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Old 08-31-2008, 11:02 PM
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Yeah, thanks for the quote TXHill - 'course I've read that, and we all know taking the red dye out is intentionally difficult. And that running the red-dyed stuff on the road carries "substantial penalties". It was mostly a question out of curiousity. None of us would ever run off-road fuel, or try to take the dye out of it to make it harder to detect if we did
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Old 09-01-2008, 09:28 AM
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Yeah, I posted the quote more for the links to the dyes themselves. After reading the chemical composition, it seems it would take a chemical reaction to "un-dye" the fuel, rather than filtering, since the dye is chemically bonded to the fuel.



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Yeah, thanks for the quote TXHill - 'course I've read that, and we all know taking the red dye out is intentionally difficult. And that running the red-dyed stuff on the road carries "substantial penalties". It was mostly a question out of curiousity. None of us would ever run off-road fuel, or try to take the dye out of it to make it harder to detect if we did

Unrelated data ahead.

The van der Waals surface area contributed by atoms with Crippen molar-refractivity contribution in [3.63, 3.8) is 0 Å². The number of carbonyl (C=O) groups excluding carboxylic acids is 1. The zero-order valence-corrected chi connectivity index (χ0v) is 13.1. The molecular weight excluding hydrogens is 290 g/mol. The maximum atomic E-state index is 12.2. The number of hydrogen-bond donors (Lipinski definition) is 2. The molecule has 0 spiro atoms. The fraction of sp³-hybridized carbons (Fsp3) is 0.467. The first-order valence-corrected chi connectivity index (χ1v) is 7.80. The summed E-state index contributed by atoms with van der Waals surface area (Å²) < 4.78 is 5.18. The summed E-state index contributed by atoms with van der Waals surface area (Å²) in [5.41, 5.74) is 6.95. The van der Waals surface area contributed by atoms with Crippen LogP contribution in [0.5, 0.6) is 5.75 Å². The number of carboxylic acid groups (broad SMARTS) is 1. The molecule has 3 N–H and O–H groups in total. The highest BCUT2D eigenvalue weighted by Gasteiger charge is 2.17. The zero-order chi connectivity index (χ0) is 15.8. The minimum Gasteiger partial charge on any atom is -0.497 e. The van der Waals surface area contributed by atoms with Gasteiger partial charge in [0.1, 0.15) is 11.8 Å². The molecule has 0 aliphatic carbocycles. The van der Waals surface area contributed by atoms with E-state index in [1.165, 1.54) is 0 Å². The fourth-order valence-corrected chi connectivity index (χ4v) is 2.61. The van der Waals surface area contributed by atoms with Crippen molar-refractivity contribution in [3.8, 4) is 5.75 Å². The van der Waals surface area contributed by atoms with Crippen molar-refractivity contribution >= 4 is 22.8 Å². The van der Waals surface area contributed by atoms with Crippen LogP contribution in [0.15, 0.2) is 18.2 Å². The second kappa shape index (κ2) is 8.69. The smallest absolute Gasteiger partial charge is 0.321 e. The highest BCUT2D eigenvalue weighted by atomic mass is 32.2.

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Old 09-01-2008, 10:09 AM
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it doesn't take very much farm diesel to turn a tank of commercial diesel red.
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Old 09-01-2008, 11:40 AM
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Yeah, red dye in any composition is a @#$#.

We bought a bunch of plastic drums (15gal, 30gal and 55gal) for our finished product. They came from restaurant distributors and they previously held the syrups for soft drinks like Dr. Pepper and Big Red. For those of you not from down south, Big Red is a red, strawberry-ish soft drink.

There was about a eighth of an inch of syrup left in the bottom of the 30 gallon Big Red drum, I filled the entire drum up with water to dilute it and wash it out, figuring that 30 gallons of water would make it almost unoticeable when I emptied it out. To set the scene for you, I did this in my driveway, on our cul-de-sac. My neighbor and I dumped the drum over and it looked like something out of a horror movie..."The River Ran Blood" or something like that. Plus as the red river ran down my driveway and around our cul-de-sac to the nearest storm drain, the entire cul-de-sac smelled like Big Red. Took a couple more fillings and rinsings to get it all out, and another hour of hosing down to wash it all away.
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Old 09-01-2008, 12:37 PM
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Most Chlorine compounds (Clorox) will react with the dye's and eliminate the color. It just has to be thoroughly mixed, then settled to remove the water. You can also remove the dye by bubbling Chlorine gas through the fuel. I've done both in my lab..................